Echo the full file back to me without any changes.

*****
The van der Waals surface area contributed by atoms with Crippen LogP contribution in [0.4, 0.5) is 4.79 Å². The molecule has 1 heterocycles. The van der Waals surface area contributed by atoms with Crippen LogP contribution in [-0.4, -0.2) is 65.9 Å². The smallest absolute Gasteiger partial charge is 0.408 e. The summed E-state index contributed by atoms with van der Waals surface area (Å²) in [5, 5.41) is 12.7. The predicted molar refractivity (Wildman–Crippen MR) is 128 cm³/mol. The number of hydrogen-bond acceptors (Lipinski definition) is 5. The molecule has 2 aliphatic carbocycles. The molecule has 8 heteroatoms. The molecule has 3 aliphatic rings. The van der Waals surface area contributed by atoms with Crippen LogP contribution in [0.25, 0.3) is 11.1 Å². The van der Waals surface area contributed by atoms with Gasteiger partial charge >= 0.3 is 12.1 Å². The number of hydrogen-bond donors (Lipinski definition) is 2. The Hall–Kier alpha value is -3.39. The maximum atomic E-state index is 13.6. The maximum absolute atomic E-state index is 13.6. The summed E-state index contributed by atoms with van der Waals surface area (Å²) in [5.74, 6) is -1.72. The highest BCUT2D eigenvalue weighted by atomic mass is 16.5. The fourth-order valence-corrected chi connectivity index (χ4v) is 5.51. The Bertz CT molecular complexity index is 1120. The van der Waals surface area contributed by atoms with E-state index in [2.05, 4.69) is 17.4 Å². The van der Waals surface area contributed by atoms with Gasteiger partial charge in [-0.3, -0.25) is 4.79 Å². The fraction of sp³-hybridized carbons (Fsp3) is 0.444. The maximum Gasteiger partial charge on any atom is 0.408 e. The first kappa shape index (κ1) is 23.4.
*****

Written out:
The van der Waals surface area contributed by atoms with Crippen LogP contribution in [0.4, 0.5) is 4.79 Å². The molecule has 1 heterocycles. The van der Waals surface area contributed by atoms with Crippen LogP contribution in [-0.4, -0.2) is 65.9 Å². The smallest absolute Gasteiger partial charge is 0.408 e. The summed E-state index contributed by atoms with van der Waals surface area (Å²) in [5, 5.41) is 12.7. The predicted molar refractivity (Wildman–Crippen MR) is 128 cm³/mol. The number of hydrogen-bond acceptors (Lipinski definition) is 5. The molecule has 2 aliphatic carbocycles. The molecule has 8 heteroatoms. The molecule has 3 aliphatic rings. The van der Waals surface area contributed by atoms with Crippen LogP contribution in [0.25, 0.3) is 11.1 Å². The van der Waals surface area contributed by atoms with Gasteiger partial charge >= 0.3 is 12.1 Å². The number of hydrogen-bond donors (Lipinski definition) is 2. The Hall–Kier alpha value is -3.39. The maximum atomic E-state index is 13.6. The maximum absolute atomic E-state index is 13.6. The summed E-state index contributed by atoms with van der Waals surface area (Å²) in [5.74, 6) is -1.72. The highest BCUT2D eigenvalue weighted by atomic mass is 16.5. The fourth-order valence-corrected chi connectivity index (χ4v) is 5.51. The Bertz CT molecular complexity index is 1120. The van der Waals surface area contributed by atoms with E-state index in [2.05, 4.69) is 17.4 Å². The van der Waals surface area contributed by atoms with Gasteiger partial charge in [-0.3, -0.25) is 4.79 Å². The fraction of sp³-hybridized carbons (Fsp3) is 0.444. The maximum Gasteiger partial charge on any atom is 0.408 e. The first kappa shape index (κ1) is 23.4.